There are several more environmental factors that I can adjust, but using these two examples serve to illustrate the example of how to make sure I do not fill up that glass with water too full. It is important for me to understand all the various environmental things I can adjust. This often is dependent upon my various work tasks as they have different locations and different combinations of people and require different sorts of input from me. This means some times I can make environmental adjustments and other times I cannot. I do the best I can to remain productive for the maximum amount of hours while at work.
- Daily Evening Sensory Integration
One of the things I do to maximize my productiveness at work is to make sure my sensory system is in top shape before I walk out of my house each day. This takes some planning, but it is entirely doable. It is the deal breaker for me because even if I can employ all the environmental accommodations I need at work, I still will not be able to be productive the whole day if I do not do my homework so to speak.
One of the things I do is to make sure I have several hours of quiet time the evening before a workday. For me this means no electronic sounds (something very wearing on my system). I do not listen to music, watch TV or use any other device that emits sound.
In addition I must rest my visual system. This means I cannot read email or articles on line that require scrolling during my couple of hours of evening down time. What has really helped me immensely is using my phone for email. I can open the email and if I can read it all on my phone screen I am able to answer it. If the email requires scrolling I don’t even read it, but save it for when I am at my desk. Since I have figured out that the scrolling is the problem with email I have become more efficient with keeping up with email because I can do all the non-scrolling emails anytime and save the scrolling emails for later. This allows me to be productive during my sensory down time in the evening.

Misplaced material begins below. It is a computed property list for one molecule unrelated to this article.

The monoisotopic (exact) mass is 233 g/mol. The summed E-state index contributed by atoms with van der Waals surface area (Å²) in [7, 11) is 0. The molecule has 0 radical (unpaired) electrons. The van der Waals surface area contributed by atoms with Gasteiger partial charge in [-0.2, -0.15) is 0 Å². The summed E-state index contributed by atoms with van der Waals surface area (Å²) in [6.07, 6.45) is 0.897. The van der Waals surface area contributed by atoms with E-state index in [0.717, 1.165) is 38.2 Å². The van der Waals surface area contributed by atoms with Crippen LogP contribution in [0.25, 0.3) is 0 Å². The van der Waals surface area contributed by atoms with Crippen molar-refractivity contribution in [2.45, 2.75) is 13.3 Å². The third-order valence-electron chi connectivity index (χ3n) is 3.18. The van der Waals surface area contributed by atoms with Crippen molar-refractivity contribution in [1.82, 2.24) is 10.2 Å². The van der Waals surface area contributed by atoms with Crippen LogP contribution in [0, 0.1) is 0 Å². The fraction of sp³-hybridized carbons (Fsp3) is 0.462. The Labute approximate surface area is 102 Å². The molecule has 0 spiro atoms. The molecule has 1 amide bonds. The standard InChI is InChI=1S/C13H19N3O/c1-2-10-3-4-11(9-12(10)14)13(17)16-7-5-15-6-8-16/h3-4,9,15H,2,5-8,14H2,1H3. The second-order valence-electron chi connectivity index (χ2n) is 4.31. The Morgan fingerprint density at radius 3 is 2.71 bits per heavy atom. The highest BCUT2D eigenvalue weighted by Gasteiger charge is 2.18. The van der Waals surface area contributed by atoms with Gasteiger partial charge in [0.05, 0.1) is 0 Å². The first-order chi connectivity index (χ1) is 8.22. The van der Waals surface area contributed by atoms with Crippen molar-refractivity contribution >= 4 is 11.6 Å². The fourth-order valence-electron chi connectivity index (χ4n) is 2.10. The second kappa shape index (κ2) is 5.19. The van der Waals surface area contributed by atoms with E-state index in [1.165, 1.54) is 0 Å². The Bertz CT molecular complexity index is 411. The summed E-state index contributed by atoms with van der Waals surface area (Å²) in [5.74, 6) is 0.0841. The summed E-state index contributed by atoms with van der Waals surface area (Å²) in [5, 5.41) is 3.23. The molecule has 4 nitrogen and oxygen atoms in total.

I go to work where I have an office 2-3 times per week. The rest of the days I work from my home office or travel for my consulting business. Regardless of which work I am doing the next day, I must have the couple of hours of sensory down time the evening before. When I do not have this I start the day at a disadvantage. It is like starting with my glass already half full. This means I will be less productive from the start. My livelihood depends on me being able to take in information from multiple sources, think it through quickly, adding in my understanding and knowledge and sharing reasonable recommendations in real time – on the spot. I cannot afford to start out with any water in my glass!
- Daily Morning Sensory Integration
Another thing I do to make sure my sensory system is at it’s best, enabling me to be and do my best during the work day is I set my alarm for 2-3 hours before I need to leave the house in the morning. I need this much time for sensory integration along with getting ready for work. Activities that are helpful change over time. At this point in time I am walking for at least an hour each morning. I sometimes include stretching exercises.